Pakistan

Pakistan Elections 2018 : A rejection of the status-quo?

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Imran Khan’s Pakistan Tekrik e Insaf (PTI) has emerged as the largest political party in Pakistan’s General Elections held on July 25. Millions of Pakistanis, amid scorching heat and growing concerns of insecurity, flocked to polling stations to vote for their favorite candidates.

 

Initial results indicate that Khan’s party, with most number of seats among three big parties, has not bagged enough seats to form a simple majority government. However, experts and analysts predict a coalition with Independents, the PML-Q, and other smaller parties will help Khan become the next Prime Minister of the country.

Compared to previous polls, the 2018 elections also witnessed positive trends among the country’s voters. Where ultra-right groups, such as Tehrik e Labaik, received an underwhelming response, parties allegedly having the backing of the military establishment, such as the Pak Sarzameen Party (PSP)  and Independents fighting under the ‘Jeep’ (SUV) election symbol, also failed to live up to the hype. Secondly, possible victories for Mohsin Dawar and Ali Wazir, in ex-tribal areas, who have remained active members of the Pashtun Tahafuz Movement, also helped dispel some rumors on the military’s alleged interference in the polls.

On the other hand, the PTI is set to form a majority government in the Khyber Pakhtunkhwa province; a province it successfully governed in its last term. Khan’s party also emerged as the second largest party in the Sindh province as well. In Karachi, the PTI is set to bag at least 10 or more seats as per the recent count.

The results, so far, are pretty much expected. However, their interpretation is different though; the PTI had forecast its victory on the back of an anti-corruption campaign that had culminated in Nawaz Sharif’s conviction on graft charges. A campaign that was raised on the promise of demolishing the architecture of privileges.

However, even with such promises, Khan has himself come under criticism from two circles. The first one claims that Khan has lost his USP, especially, because people around, and close to, him in the party have been accused of corruption in the past.

On the other hand, there are critics, along those supporting the PML-N’s narrative, who argue that Khan has the backing of an ‘invisible hand’, commonly known as the military establishment, who have helped pave the way for Khan to become the country’s next PM. For PML N, the Sharifs and all their allies, a PTI victory was already on the cards because of establishment’s alleged preference for Khan. And hence they lost no time in rejecting results as the product of systematic rigging.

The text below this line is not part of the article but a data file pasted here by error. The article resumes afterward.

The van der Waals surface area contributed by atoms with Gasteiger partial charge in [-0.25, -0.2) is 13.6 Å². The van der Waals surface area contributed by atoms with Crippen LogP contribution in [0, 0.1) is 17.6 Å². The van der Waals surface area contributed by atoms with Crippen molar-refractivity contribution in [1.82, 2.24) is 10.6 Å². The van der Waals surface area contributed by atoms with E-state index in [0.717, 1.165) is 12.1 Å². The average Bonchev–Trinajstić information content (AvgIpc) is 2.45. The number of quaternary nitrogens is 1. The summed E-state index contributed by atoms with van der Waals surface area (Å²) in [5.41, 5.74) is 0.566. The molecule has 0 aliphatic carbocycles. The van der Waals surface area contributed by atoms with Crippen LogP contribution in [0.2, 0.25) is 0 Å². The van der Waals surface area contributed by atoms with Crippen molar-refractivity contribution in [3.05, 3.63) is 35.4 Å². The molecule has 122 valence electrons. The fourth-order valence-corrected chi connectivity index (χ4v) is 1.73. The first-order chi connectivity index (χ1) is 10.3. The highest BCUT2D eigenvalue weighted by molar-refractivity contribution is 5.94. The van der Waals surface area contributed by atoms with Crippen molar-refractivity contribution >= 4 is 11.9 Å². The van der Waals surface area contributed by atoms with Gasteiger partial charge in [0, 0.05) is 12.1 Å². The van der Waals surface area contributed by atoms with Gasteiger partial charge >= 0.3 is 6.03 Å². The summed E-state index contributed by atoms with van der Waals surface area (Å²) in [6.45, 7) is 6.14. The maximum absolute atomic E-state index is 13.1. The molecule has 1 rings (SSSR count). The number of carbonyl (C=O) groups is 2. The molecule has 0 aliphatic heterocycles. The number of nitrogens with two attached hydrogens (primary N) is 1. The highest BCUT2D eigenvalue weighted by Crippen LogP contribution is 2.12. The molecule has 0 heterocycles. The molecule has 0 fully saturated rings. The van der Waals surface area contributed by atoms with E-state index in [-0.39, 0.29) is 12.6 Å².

Even with losing parties alleging rigging, the chief observer of the European Union Election Observation Mission to Pakistan, Michael Gahler, issued a note of satisfaction Thursday morning. “Our observers visited as many as 300 polling stations in 87 constituencies and I have personally visited four polling stations. ……there is improvement as compared to the previous election held in 2013,” Gahler said in Islamabad.

Much will now depend on whether Shahbaz Sharif is ready to translate rejection of results into an agitation and to what extent can he go toe to toe with Khan. It is also rumored that Shahbaz might negotiate to form his party’s government in Punjab, and, in return, abstain from agitating against Khan in Islamabad.

Some criticism of Khan, before and on the Election Day, also highlights dilemmas in Pakistan’s political rhetoric. Where Nawaz Sharif announced a premature victory in 2013 on the election eve, even before half the official results were out, no one questioned the move, with the media unanimously reporting his victory. On the other hand, most statements coming from the PTI and Khan are being constantly criticized and questioned.

Even with its apparent victory, the PTI faces a plethora of problems ahead; a stagnating economy, reducing government revenues and a sharp decline exports. And if the Sharif-led opposition embarks on a path of agitation to protest what claims electoral fraud, it will further hamstring any fiscal, administrative reform that Imran Khan is so keen to pull off.

Even with complications, controversies and skepticism, it is a moment to rejoice for Pakistanis, especially because the country has (relatively) peacefully completed its third democratic transition. Only such transitions can help the country gradually evolve in terms of democratic progress and strengthening of its civilian institutions.

 

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